Lower estimated glomerular filtration rate and higher albuminuria are associated with mortality and end-stage renal disease. A collaborative meta-analysis of kidney disease population cohorts

Brad C. Astor, Kunihiro Matsushita, Ron T. Gansevoort, Marije Van Der Velde, Mark Woodward, Andrew S. Levey, Paul E De Jong, Josef Coresh, Meguid El-Nahas, Kai Uwe Eckardt, Bertram L. Kasiske, Jackson Wright, Larry Appel, Tom Greene, Adeera Levin, Ognjenka Djurdjev, David C. Wheeler, Martin J. Landray, John N. Townend, Jonathan EmbersonLaura E. Clark, Alison MacLeod, Angharad Marks, Tariq Ali, Nicholas Fluck, Gordon Prescott, David H. Smith, Jessica R. Weinstein, Eric S. Johnson, Micah L. Thorp, Jack F. Wetzels, P. J. Blankestijn, A. D. Van Zuilen, Vandana Menon, Mark Sarnak, Gerald Beck, Florian Kronenberg, Barbara Kollerits, Marc Froissart, Benedicte Stengel, Marie Metzger, Giuseppe Remuzzi, Piero Ruggenenti, Annalisa Perna, H. J Lambers Heerspink, Barry Brenner, Dick De Zeeuw, Peter Rossing, Hans Henrik Parving, Priscilla Auguste, Kasper Veldhuis, Yaping Wang, Laura Camarata, Beverly Thomas, Tom Manley

Research output: Contribution to journalArticlepeer-review

422 Scopus citations

Abstract

We studied here the independent associations of estimated glomerular filtration rate (eGFR) and albuminuria with mortality and end-stage renal disease (ESRD) in individuals with chronic kidney disease (CKD). We performed a collaborative meta-analysis of 13 studies totaling 21,688 patients selected for CKD of diverse etiology. After adjustment for potential confounders and albuminuria, we found that a 15 ml/min per 1.73 m 2 lower eGFR below a threshold of 45 ml/min per 1.73 m 2 was significantly associated with mortality and ESRD (pooled hazard ratios (HRs) of 1.47 and 6.24, respectively). There was significant heterogeneity between studies for both HR estimates. After adjustment for risk factors and eGFR, an eightfold higher albumin- or protein-to-creatinine ratio was significantly associated with mortality (pooled HR 1.40) without evidence of significant heterogeneity and with ESRD (pooled HR 3.04), with significant heterogeneity between HR estimates. Lower eGFR and more severe albuminuria independently predict mortality and ESRD among individuals selected for CKD, with the associations stronger for ESRD than for mortality. Thus, these relationships are consistent with CKD stage classifications based on eGFR and suggest that albuminuria provides additional prognostic information among individuals with CKD.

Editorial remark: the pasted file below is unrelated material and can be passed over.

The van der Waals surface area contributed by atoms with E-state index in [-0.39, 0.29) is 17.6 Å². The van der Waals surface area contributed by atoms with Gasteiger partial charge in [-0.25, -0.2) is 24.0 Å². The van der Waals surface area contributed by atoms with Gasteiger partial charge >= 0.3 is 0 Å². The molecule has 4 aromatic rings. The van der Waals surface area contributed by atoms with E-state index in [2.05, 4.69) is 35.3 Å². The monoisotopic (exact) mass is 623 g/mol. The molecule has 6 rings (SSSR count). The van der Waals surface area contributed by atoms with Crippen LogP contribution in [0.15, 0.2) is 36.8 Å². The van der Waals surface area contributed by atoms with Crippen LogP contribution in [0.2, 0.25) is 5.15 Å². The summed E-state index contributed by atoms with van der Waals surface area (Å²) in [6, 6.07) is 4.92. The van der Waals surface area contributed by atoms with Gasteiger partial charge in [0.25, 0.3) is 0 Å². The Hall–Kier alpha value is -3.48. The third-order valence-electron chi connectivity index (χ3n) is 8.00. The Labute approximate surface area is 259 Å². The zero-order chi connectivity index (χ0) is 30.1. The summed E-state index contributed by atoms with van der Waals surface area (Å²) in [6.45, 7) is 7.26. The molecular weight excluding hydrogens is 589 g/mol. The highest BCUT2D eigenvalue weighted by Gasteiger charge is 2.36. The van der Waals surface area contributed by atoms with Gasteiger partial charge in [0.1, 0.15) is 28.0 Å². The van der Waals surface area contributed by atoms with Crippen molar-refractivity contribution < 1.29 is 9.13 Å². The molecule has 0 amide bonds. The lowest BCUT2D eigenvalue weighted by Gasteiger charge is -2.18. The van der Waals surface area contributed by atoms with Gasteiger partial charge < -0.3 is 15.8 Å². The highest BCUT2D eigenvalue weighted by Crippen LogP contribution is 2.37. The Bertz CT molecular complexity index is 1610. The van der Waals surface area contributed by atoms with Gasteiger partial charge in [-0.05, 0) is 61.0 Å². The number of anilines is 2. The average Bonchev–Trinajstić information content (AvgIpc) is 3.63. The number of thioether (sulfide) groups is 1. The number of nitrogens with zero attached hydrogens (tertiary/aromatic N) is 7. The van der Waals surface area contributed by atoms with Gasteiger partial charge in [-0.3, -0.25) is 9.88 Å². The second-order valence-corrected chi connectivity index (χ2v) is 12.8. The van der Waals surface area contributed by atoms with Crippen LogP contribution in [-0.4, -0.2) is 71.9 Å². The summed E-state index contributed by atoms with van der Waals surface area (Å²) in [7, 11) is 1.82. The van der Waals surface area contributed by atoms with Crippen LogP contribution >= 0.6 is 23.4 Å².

Original languageEnglish (US)
Pages (from-to)1331-1340
Number of pages10
JournalKidney international
Volume79
Issue number12
DOIs
StatePublished - Jun 2011

Bibliographical note

Funding Information:
The CKD Prognosis Consortium is supported by Kidney Disease: Improving Global Outcomes (KDIGO) and the US National Kidney Foundation. The meta-analyses were conducted jointly at The Johns Hopkins Bloomberg School of Public Health, Baltimore, USA and the University Medical Center Groningen, Groningen, The Netherlands, and were supported by the US National Kidney Foundation and the Dutch Kidney Foundation, respectively. KDIGO hosted the 2009 meeting of collaborators.

Keywords

  • albuminuria
  • chronic kidney disease
  • epidemiology and outcomes

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